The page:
30. Sonny and Cher, "I got you babe" (1965), The best sixties love album...ever!, Universal n.d. [VTDCD235].

31. Diana Ross, "Ain't no mountain high enough" (1970), One woman, EMI 1993 [7243 8 27702 2 0].

32. Cilla Black, "Alfie" (1965), Burt Bacharach and Hal David Songbook, Connoisseur 1988 [VSOP CD 128].

33. Björk, "Army of me," Post, One Little Indian, 1995 [TPLP51CD].

34. See Allan F. Moore, "Analizzare il rock: strumenti e finalità," Music realtà 62 (July 2000), 95-118.

35. Beach Boys, "God only knows" (1966), Pet Sounds, Capitol 1990 [CD FA 3298].

36. Whippersnapper, "John Gaudie," Promises, WPS 1985 [WPSCD001].

37. Traffic, "Hole in my shoe" (1968), The collection, Spectrum 2001 [544 558 2].

38. See Sheila Whiteley, The space between the notes (Routledge, 1992).

39. Slade, "Coz I luv you" (1971), Greatest Hits, 1999 [537 105-2]. Jimi Hendrix, "Hey Joe" (1966), The best of Jimi Hendrix, MCA 2000 [112 383-2]. See also Rock: the Primary Text, 56.

40. Richard Thompson, "The way that it shows," Mirror blue, Capitol 1994 [0777 7 81492 2 4].

41. Beach Boys, "Good vibrations" (1966), Beach Boys Greatest Hits, EMI 1998 [7243 4 95696 2 1].

42. Deep Purple, "Child in Time" (1970), Deep Purple in Rock, EMI 1995 [7243 8 34019 2 5].

43. See Alf Björnberg, "On Aeolian Harmony in Contemporary Popular Music," APSM-Norden, 1989 and Allan F. Moore, "Patterns of harmony," Popular Music 11/1 (1992), 73-106. Björnberg cites alienation, and fear of it, as a key associative quality of the Aeolian mode in rock.

44. Coverdale Page, "Take me for a little while," Coverdale Page, EMI 1993 [CDEMD1041].

45. The Darkness, "Holding my own," Permission to Land, Atlantic 2003 [5050466-7452-2-4].

46. Rolling Stones, "Satisfaction" (1965), Hot Rocks 1964-1971, Abcko 1986 [844 475-2].

47. Vanessa Carlton, "Ordinary Day," Be not nobody, A&M 2002 [493 367-2]. Note that the album contains a cover of "Paint it black."

48. Polly Jean Harvey & John Parish, "Taut," Dance Hall at Louse Point, Island 1996 [CID 8051/524 278-2].

49. Clarke, "Subject-Position," 371.

50. Tri Yann, "Je m'en vas," Le P�legrin, Marzelle 2001 [EPC 501632 2].

51. e.g. Dubliners, "The leaving of Liverpool," Best of the Dubliners, Kaz 1996 [PDS CD 535].

52. Lorraine Ellison, "Stay with me baby" (1966), The best sixties love album...ever!, Universal n.d. [VTDCD235]. Bette Midler, "Stay with me baby," Divine madness, Atlantic 1980 [16022-2].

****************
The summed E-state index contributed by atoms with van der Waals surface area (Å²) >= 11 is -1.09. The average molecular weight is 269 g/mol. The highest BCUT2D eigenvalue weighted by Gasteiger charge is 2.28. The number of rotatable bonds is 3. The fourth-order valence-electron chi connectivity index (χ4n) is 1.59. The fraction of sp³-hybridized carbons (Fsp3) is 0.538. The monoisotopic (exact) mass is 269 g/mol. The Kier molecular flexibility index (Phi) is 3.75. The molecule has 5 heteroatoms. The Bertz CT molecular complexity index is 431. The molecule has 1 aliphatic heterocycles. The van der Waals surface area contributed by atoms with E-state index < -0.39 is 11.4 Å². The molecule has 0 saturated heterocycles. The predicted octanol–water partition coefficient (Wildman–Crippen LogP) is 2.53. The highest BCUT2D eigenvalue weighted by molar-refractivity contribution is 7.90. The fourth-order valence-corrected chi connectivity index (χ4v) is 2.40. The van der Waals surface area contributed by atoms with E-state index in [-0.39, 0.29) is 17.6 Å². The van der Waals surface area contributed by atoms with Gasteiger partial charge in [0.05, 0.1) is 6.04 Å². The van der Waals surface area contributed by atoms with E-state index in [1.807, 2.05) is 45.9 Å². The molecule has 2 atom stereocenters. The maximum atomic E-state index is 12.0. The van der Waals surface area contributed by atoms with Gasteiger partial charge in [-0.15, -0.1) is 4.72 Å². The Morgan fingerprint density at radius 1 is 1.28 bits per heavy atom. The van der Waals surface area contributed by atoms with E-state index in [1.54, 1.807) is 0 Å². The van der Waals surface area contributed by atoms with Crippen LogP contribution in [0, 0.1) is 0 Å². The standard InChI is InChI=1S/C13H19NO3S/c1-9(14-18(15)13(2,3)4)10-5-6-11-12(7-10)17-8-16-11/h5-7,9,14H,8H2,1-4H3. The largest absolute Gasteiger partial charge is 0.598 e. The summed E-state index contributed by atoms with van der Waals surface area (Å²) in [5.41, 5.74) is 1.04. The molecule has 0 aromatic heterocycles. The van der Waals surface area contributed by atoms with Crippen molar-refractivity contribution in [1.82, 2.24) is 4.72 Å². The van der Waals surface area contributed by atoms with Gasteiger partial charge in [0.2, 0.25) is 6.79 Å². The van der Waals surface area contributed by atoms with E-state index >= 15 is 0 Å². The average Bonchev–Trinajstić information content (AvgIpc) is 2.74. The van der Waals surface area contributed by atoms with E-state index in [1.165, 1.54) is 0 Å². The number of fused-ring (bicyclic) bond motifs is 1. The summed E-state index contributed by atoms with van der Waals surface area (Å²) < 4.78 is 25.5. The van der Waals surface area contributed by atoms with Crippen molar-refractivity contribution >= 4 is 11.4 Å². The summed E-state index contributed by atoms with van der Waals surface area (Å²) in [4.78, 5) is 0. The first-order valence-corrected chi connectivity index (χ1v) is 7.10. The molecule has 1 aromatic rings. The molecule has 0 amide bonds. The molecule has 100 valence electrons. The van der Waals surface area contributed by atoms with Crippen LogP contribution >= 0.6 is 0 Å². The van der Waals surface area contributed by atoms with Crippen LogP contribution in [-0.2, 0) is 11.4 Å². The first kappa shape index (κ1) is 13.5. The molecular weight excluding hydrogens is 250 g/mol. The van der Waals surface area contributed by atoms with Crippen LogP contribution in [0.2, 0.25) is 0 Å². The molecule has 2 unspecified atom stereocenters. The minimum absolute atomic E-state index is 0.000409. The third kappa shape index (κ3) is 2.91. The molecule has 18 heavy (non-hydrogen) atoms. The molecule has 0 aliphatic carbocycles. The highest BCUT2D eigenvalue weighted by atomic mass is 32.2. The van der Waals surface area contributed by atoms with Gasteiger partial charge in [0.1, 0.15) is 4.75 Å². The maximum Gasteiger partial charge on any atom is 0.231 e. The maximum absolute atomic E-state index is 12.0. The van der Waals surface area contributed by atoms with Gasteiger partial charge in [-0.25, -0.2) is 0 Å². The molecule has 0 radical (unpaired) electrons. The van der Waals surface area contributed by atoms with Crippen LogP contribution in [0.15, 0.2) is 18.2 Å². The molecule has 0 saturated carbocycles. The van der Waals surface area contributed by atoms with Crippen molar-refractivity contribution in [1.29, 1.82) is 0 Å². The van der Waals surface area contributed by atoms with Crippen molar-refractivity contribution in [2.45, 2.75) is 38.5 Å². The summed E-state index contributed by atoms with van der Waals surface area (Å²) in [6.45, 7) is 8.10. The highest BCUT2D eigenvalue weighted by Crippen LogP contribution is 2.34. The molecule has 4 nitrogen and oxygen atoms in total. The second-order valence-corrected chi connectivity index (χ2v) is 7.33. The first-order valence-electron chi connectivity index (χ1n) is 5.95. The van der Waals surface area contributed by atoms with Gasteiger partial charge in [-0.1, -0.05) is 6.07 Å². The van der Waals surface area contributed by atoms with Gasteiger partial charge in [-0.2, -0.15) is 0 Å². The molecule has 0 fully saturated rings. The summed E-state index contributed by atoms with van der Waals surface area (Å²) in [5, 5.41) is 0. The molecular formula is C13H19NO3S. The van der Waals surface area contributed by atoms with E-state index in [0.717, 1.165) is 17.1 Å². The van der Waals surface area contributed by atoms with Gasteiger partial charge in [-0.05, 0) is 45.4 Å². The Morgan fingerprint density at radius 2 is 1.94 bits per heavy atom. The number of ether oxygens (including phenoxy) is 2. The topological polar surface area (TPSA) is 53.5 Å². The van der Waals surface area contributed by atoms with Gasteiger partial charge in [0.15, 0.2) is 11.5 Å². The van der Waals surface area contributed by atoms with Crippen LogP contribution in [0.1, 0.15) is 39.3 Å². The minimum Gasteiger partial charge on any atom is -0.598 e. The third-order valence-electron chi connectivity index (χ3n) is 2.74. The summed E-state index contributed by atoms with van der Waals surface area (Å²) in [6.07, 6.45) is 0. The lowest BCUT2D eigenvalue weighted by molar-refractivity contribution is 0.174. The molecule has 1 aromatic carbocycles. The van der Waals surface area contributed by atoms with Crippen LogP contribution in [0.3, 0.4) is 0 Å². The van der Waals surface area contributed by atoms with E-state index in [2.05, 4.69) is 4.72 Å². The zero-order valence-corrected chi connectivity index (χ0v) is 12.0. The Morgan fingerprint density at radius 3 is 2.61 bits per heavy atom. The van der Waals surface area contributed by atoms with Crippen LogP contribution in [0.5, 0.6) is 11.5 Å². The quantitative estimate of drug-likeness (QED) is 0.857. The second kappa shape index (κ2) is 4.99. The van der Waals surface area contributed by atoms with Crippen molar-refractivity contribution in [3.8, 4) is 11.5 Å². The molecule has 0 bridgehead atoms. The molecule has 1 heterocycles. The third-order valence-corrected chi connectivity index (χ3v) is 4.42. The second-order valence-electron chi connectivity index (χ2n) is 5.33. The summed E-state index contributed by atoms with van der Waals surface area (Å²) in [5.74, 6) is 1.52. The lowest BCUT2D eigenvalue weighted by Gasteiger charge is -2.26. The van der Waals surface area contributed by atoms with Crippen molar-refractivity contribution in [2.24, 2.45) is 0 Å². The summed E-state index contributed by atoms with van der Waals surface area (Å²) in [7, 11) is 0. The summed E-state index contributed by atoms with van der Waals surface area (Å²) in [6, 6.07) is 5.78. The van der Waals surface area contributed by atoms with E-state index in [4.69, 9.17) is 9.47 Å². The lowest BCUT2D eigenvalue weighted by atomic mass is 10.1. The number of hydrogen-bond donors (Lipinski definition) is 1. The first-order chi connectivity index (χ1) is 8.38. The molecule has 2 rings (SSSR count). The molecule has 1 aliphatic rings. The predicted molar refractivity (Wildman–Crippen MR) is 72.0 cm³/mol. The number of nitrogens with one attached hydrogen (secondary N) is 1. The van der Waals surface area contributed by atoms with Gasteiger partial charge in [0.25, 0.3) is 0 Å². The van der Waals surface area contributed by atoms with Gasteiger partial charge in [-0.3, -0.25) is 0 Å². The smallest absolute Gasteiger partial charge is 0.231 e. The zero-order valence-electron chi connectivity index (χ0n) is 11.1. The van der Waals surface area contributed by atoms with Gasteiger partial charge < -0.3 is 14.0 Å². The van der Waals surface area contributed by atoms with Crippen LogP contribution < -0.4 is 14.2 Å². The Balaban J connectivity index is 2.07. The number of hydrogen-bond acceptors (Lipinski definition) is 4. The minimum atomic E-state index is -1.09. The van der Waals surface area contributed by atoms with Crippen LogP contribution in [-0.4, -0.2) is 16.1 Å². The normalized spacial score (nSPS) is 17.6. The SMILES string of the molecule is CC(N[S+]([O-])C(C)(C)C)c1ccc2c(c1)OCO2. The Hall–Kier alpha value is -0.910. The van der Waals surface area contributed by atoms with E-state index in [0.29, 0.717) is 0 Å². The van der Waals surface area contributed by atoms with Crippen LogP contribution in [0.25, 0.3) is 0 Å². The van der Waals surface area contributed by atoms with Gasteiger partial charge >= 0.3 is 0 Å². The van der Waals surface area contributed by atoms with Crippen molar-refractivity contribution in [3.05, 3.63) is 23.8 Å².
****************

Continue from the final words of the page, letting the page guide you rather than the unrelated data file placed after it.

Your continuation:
53. Simon Frith, Sound effects (London: Constable, 1983), 35.

54. Beach Boys, "Surfin' USA" (1961), The Beach Boys Greatest Hits, EMI 1998 [7243 4 95696 2 1].

55. Chuck Berry, "Sweet little sixteen" (1958), The Best of Chuck Berry, Music Club 1991 [MCCD 019]. Many other examples of the same process exist.

56. Philip Tagg: Fernando the Flute, IPM, 1991.

57. Andy Stewart, "Donald, where's your troosers?" (1960), 20 Scottish Favourites, EMI 2001 [7243 5 32965 2 0].

58. Boomtown Rats, "I never loved Eva Braun" (1978), Tonic for the troops, Phonogram 1992 [514053-2].

59. Peter Gabriel's "Intruder" provides a similar example of this device. Peter Gabriel III, Virgin 1980 [PGCD3].

60. Sex Pistols, "Holidays in the Sun," Never mind the bollocks, here's the Sex Pistols, Virgin 1977 [CDVX2086].

61. See Rock: the primary text, 130-1.

62. Bachelors, "He ain't heavy," The very best of the Bachelors, Prism 1998 [PLATCD293].

63. Grandaddy, "Hewlett's daughter," The sophtware slump, V2 2000 [WR1012252].

64. Nicholas Cook, Analysing Musical Multimedia (Oxford: Clarendon, 1998), 99.

65. Jethro Tull, "Fylingdale Flyer," A, Chrysalis 1980 [CDP 32 1301 2].

66. E.g. "Sympathy for the devil," Beggar's Banquet, ABKCO 2002 (1968) [8823012].

67. King Crimson, "Larks' Tongues in Aspic, Part One," Larks' Tongues in Aspic, Virgin 1970 [EGCD 7].

68. The chorus to Chuck Berry's "Johnny B. Goode" (1958), for example. The Best of Chuck Berry, op.cit.

69. Wishbone Ash, "Throw down the sword" (1972), Argus, MCA 2002 [088 112 816-2].

70. Carpenters, "Goodbye to love" (1972), A song for you, A&M 1990 [CARCD4].

71. Kevin J. Holm-Hudson, "Your Guitar, It Sounds So Sweet and Clear: Semiosis in Two Versions of 'Superstar'," Music Theory Online http://www.mtosmt.org/issues/mto.02.8.4/mto.02.8.4.holm-hudson_frames.html, last accessed on 14/1/05.

72. Lindisfarne, "Good to be here" (1979), The news, Castle 1999 [ESMCD812].

73. See Rock: the Primary Text, 113. Other examples include the Strawbs, "New world" (1972), Van der Graaf, "Lemmings" (1971), King Crimson, "Epitaph" (1969), and the Beatles, "A day in the life" (1967).

End of footnotes